Date on Master's Thesis/Doctoral Dissertation
Mechanical Engineering, MS
Committee Co-Chair (if applicable)
McGinley, William Mark
water-from-air; atmospheric water generation; desiccants; sustainable water source; fast kinetics; solar thermal powered systems
Surging global water demand as well as changes to weather patterns and over exploitation of natural water sources, such as ground water, has made potable water a critical resource in many parts of the World already – one rapidly heading towards a crisis situation. Desalination has been adopted as a solution – this is however energy intensive and impractical for most of the developing countries - those most in need of water. A renewable source of energy is solar thermal and solar photovoltaic. A plentiful source of water is the humidity in the atmosphere. This research is to push the envelope in pairing these two facts in solving the ‘water problem’, in the use of existing humidification/dehumidification (HDH) systems using solid desiccants. Solar thermal, notably the simple & affordable systems, do not deliver the high temperature that current HDH systems need. Again, the design of the current HDH systems are better suited for steady state, or near steady state, conditions. Solar energy, as well as atmospheric temperature and humidity, are extremely dynamic and independently variable. The existing desiccants have been found to be the limiting factor in building affordable, simple & maintenance free solar thermal powered HDH systems. The result of this study identifies a promising new lithium oxide nano material that meets or exceeds the specifications for such a desiccant. Specifically, Lithium Aluminate (LiAlO2) nano powder, synthesized using a UofL patented process, was found to be have ultra-fast kinetics (of the order of 2-5 minutes for adsorption as well as desorption), low temperature desorption (60-80oC) and low cost ($20/kg). As a spin-off benefit, a validated system was also built that handles the dynamic environmental factors that such an HDH system will need to manage in real-world installations.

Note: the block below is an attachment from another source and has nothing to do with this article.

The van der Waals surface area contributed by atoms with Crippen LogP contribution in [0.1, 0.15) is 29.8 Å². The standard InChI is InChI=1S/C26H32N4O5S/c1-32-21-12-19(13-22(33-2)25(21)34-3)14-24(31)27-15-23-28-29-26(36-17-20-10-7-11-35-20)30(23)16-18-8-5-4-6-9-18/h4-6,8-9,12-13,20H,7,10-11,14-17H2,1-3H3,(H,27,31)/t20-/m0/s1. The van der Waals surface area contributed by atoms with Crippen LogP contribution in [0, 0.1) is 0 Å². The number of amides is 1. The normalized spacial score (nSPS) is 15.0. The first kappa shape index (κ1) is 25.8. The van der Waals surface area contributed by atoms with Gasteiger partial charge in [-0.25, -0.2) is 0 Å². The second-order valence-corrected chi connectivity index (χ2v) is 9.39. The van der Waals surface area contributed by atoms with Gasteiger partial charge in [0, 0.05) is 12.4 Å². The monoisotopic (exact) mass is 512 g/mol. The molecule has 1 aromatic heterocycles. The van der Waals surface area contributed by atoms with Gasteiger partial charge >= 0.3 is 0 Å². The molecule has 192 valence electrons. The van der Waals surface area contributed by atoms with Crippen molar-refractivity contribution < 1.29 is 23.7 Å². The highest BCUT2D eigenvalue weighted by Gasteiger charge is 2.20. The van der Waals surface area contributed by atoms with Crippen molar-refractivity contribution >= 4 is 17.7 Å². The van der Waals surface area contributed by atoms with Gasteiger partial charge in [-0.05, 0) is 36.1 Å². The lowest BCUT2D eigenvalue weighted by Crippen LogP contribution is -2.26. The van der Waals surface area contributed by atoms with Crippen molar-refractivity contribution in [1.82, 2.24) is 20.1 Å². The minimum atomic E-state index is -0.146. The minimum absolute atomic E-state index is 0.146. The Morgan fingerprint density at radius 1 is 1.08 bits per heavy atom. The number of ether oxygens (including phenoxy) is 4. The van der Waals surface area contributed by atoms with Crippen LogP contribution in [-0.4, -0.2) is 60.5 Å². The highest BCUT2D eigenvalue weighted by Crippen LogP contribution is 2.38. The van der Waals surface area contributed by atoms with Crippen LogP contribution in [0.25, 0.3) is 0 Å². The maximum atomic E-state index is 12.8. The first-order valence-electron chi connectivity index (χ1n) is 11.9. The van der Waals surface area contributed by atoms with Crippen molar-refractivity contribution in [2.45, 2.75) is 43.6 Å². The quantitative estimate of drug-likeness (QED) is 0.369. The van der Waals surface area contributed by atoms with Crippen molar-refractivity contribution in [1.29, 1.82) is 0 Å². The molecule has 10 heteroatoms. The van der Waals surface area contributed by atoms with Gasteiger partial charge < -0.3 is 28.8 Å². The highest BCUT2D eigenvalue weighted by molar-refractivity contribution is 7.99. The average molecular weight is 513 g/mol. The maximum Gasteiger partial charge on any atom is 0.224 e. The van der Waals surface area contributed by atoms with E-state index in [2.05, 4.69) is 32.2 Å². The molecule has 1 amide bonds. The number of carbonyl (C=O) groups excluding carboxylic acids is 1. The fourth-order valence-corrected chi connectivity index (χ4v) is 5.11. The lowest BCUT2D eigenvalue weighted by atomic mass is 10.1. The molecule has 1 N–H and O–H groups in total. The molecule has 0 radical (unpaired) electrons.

Gupta, Sunil, "Low temperature desiccants in atmospheric water generation." (2018). Electronic Theses and Dissertations. Paper 3087.
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